This story might apply to you if you are an achiever. If it is your inclination to do a lot of things and say yes to every opportunity, you might find it refreshing to quit something and feel the spaciousness that arises. The quitting opens up the space, so that other things can take root and grow.

When I really look at it, I realize that before almost any positive change can happen, there is first some little or big quitting that precedes it.  This brings me to my final point for today, which is:

Quitting Is Part of Success.

Like my story shows, quitting something doesn’t have to mean failure. It can actually be a crucial part of success.

Here is another example: Say an olympic athlete wins a gold medal. That’s a big success. Behind and underneath that big success are hundreds if not thousands of both little and big quittings that have made it possible. . . . Everything from the macro level, like quitting other sports or activities to focus on just one, or perhaps quitting eating certain foods… to the micro level, like quitting certain techniques or habits that are getting in the athlete’s way, or quitting certain negative thoughts in order to repopulate the mind with more positive ones.

Another way of saying this is that our brains get really crowded when we try to add new behaviors, thoughts, or habits without first clearing some space for them. Fuller success comes from a more spacious place.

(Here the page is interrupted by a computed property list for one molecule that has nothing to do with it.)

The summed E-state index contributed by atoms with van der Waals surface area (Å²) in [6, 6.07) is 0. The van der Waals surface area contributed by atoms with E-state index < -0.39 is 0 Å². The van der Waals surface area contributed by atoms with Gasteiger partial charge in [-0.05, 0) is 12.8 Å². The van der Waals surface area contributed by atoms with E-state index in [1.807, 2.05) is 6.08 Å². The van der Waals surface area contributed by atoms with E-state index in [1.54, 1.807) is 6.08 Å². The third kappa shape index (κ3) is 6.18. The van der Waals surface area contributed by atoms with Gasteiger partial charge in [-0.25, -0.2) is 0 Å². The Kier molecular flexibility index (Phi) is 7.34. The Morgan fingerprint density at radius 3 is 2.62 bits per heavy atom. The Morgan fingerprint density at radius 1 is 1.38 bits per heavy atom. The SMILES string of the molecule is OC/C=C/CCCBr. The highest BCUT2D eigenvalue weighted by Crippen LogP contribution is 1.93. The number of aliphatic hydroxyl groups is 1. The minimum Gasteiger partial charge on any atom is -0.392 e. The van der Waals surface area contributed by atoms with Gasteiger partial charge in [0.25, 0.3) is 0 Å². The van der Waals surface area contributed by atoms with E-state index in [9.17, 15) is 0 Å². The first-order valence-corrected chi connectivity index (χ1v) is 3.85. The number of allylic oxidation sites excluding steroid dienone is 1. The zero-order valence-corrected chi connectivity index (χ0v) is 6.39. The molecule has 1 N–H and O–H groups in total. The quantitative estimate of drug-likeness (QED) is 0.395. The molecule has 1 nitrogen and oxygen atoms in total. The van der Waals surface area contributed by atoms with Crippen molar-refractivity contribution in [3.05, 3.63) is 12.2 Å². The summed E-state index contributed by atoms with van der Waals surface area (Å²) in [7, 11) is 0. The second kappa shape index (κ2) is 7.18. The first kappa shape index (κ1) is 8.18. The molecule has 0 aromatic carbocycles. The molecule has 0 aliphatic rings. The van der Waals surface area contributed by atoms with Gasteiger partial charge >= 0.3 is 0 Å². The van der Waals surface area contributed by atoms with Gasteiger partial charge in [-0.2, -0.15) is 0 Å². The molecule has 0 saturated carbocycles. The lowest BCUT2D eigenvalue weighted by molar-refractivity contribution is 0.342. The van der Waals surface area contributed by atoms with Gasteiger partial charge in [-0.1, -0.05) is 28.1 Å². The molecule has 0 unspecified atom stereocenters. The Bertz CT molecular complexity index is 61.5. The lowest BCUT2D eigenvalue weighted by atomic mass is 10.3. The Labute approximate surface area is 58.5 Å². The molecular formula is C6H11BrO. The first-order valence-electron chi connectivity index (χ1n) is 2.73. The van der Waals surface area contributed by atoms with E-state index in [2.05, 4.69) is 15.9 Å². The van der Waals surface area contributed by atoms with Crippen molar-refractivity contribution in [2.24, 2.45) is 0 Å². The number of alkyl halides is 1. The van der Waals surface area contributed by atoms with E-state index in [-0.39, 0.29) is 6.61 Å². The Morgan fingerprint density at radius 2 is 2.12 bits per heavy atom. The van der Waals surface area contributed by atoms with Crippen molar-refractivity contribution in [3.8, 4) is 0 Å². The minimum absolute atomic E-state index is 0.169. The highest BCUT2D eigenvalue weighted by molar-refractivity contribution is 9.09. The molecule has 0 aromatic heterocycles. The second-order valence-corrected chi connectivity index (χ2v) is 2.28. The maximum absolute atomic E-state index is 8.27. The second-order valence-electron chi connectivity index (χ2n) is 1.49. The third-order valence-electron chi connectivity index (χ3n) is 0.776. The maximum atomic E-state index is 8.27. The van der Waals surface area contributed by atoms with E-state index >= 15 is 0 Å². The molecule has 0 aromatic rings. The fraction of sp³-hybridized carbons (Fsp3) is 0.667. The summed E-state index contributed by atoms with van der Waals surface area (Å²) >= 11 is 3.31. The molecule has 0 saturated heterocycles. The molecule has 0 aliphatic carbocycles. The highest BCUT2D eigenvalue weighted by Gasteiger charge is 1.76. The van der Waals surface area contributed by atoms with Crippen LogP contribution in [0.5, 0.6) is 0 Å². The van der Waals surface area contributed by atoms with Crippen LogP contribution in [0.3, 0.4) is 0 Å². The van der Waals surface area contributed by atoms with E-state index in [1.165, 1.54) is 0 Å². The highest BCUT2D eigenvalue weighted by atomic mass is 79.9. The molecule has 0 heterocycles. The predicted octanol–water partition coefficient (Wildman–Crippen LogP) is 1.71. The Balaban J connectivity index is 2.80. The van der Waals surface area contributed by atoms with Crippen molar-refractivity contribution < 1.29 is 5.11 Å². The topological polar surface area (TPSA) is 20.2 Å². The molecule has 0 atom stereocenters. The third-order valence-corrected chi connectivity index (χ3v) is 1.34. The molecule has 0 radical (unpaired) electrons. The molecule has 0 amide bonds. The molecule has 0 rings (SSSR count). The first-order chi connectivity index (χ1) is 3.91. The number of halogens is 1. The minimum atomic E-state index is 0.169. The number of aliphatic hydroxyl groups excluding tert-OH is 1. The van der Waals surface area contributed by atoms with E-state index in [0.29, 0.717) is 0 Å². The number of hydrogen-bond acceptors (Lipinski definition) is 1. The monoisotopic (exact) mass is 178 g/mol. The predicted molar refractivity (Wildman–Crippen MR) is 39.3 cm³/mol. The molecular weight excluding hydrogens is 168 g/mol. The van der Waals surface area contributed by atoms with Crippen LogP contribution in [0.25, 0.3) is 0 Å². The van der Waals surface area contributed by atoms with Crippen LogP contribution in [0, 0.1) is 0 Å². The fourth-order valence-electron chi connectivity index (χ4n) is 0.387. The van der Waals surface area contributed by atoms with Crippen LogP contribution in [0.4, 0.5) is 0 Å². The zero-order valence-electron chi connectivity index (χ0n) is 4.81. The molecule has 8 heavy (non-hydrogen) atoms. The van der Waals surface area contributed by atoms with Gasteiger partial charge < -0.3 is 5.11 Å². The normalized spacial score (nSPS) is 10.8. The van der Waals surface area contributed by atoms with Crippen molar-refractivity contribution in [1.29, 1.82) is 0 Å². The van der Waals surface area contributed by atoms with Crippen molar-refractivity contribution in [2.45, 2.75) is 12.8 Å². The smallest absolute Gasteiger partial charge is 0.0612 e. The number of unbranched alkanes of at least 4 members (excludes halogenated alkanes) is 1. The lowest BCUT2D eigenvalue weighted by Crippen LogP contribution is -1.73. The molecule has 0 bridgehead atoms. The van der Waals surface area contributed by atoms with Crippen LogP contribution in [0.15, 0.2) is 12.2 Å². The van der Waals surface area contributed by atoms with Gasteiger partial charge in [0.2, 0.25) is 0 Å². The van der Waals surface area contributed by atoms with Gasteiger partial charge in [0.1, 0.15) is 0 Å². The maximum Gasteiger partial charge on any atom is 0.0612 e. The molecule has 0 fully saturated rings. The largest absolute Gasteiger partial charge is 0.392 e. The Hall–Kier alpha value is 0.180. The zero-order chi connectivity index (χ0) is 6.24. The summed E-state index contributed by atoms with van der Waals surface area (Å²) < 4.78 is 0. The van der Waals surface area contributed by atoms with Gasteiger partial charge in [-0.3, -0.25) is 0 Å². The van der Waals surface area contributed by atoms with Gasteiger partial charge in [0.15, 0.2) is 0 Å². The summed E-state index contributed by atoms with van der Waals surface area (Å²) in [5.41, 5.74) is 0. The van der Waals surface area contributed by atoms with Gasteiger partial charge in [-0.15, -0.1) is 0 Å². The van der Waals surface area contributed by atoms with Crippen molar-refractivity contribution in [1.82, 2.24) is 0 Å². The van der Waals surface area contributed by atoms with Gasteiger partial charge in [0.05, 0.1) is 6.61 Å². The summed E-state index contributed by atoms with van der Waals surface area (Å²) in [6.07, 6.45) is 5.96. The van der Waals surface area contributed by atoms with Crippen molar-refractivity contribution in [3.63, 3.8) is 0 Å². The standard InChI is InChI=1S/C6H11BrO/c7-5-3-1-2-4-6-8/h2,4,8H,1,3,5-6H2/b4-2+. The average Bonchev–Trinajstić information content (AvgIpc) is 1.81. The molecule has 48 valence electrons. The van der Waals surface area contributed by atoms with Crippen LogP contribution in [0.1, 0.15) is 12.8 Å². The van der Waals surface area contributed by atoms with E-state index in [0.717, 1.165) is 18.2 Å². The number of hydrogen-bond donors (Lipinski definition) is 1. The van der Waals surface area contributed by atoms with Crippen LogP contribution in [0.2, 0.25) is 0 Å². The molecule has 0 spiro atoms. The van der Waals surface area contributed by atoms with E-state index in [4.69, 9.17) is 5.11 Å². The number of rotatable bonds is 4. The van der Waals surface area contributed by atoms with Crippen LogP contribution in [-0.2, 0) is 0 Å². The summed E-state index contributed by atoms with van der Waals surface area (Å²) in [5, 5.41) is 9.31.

I will share a quotation from Herman Hesse:

“Some of us think holding on makes us strong; but sometimes it is letting go.”

Indeed. Letting go (quitting) has the dual quality of being scary/painful on the one hand, but so easy and such a relief on the other hand.

Skillful quitting, like anything, takes practice. Meditation is great for this. Here is a short practice if you would like to experience some of that feeling of ease and relief that comes with quitting.

  • Either on your yoga mat or in some other place where you can sit comfortably, sit in an upright position that you can maintain for a few minutes. Sukhasana (crossed legs) elevated on blankets is ideal, but a chair works well too.
  • Turn your attention inward. Observe your thoughts for several minutes.
  • Then, one by one, quit them. Just say “I quit.” Let them go. They will be there when you need them, but right now, you don’t need them. You can just quit them.

If your mind wanders, don’t worry about it, because you are still practicing quitting. You aren’t doing all the other things you do in your life. You have, for the time being, quit doing those things. Even if your thoughts take over and you can’t manage to quit thinking, you are still doing the practice because you have still quit a lot of things just to be there.

Let pleasure guide you with this. Do you get relief from quitting? or is this an uncomfortable space? If you get pleasure from this, it’s okay to trust that. If it’s difficult to be in that space, be gentle with yourself and maybe start with smaller quittings at first.

We always like to hear about your experiences with practice. If you have a comment, leave it here.